Monday, April 22, 2013

The Cheap Jeep

In 1995, I went shopping for a Jeep Wrangler. Came home with an Infiniti. I'm not a great outdoorsman. I get itchy if I walk too close to a planter at the mall. 

The Wrangler is a true American icon. And while the Grand Cherokee is the father of the modern SUV movement, the rest of the lineup has not enjoyed any measure of celebrity. This is especially true for Jeep's twin small offerings, the Compass and Patriot.

Built during the recession on a platform hewn from the old Dodge Caliber, the only practical difference between these two Jeeps are their distinct body styles, which were intended to have gender-specific appeal—"traditional Jeep" Patriot for dudes, curvy Compass for chicks.

Yes, Enterprise. I'd be happy to be your Compass chick for a week.

When FIAT's Sergio Marchionne took the helm at Chrysler, Compass got one of the best mid-cycle facelifts I've ever seen (too late for you, Joan). It went from dowdy, plastic frumpmobile to Grand Cherokee, Jr. And when outfitted in top Limited trim, the saddle leather interior is a thing of beauty.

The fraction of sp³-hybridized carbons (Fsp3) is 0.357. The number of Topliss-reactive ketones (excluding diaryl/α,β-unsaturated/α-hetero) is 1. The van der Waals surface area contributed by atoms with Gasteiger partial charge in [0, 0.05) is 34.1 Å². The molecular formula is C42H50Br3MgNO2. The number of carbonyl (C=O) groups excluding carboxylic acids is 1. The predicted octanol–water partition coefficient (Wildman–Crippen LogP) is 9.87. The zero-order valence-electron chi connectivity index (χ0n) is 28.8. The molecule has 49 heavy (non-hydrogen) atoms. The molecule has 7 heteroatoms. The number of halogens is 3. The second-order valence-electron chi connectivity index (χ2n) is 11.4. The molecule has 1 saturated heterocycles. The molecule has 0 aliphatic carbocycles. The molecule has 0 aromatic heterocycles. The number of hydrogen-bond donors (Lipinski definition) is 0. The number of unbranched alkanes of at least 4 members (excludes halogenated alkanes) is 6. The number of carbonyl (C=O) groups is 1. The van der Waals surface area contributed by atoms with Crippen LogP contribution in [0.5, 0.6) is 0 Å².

But Enterprise didn't rent me a Limited. They rent the NoTech™ Black Plastic Edition, in which the apex of technology is an AUX jack on the 2-knob LED radio. The manual driver's seat moves fore/aft and reclines. No lumbar or height adjustment. The latter is bad news, considering the high beltline and giant blind spots on the Compass. The dash and doors are awash in a half dozen textures of hard black plastic, punctuated with occasional bright chrome. The plastic hand grab on the hatch is scandalously cheap, like a dollar-store recycling bin. Yet everything is tight. Nary a rattle or squeak from all that petroleum product.

The ride impressed. Chrysler got something right when it comes to smooth, compliant cruising, as the ride in the Compass reminded me immediately of the Chrysler 200. Unexpectedly refined for a CUV. The 2.4 liter fourbanger isn't in a rush to do anything, but power wasn't significantly compromised when 4WD was locked. And 30mpg highway ain't bad.

Dev1 and Dev2 got pretty comfortable in the Compass. It's certainly not as commodious as the Chevy Equinox. Adults might bump elbows in the front seat, but back seat passengers (at least up to 6'1") don't have to assume a fetal position.

Nimble, solid, and smooth, Compass makes a darn good basic 4WD daily driver for about $20k. Especially for those, like me, who exist in the snow belt. Start clicking the options and a decked-out Limited can rise above $30k. At that price point, it's best to shop and compare.

Kudos to Colleen at Enterprise, by the way. She had keys to the Compass and an Impala. She already knew which ones to hand me.

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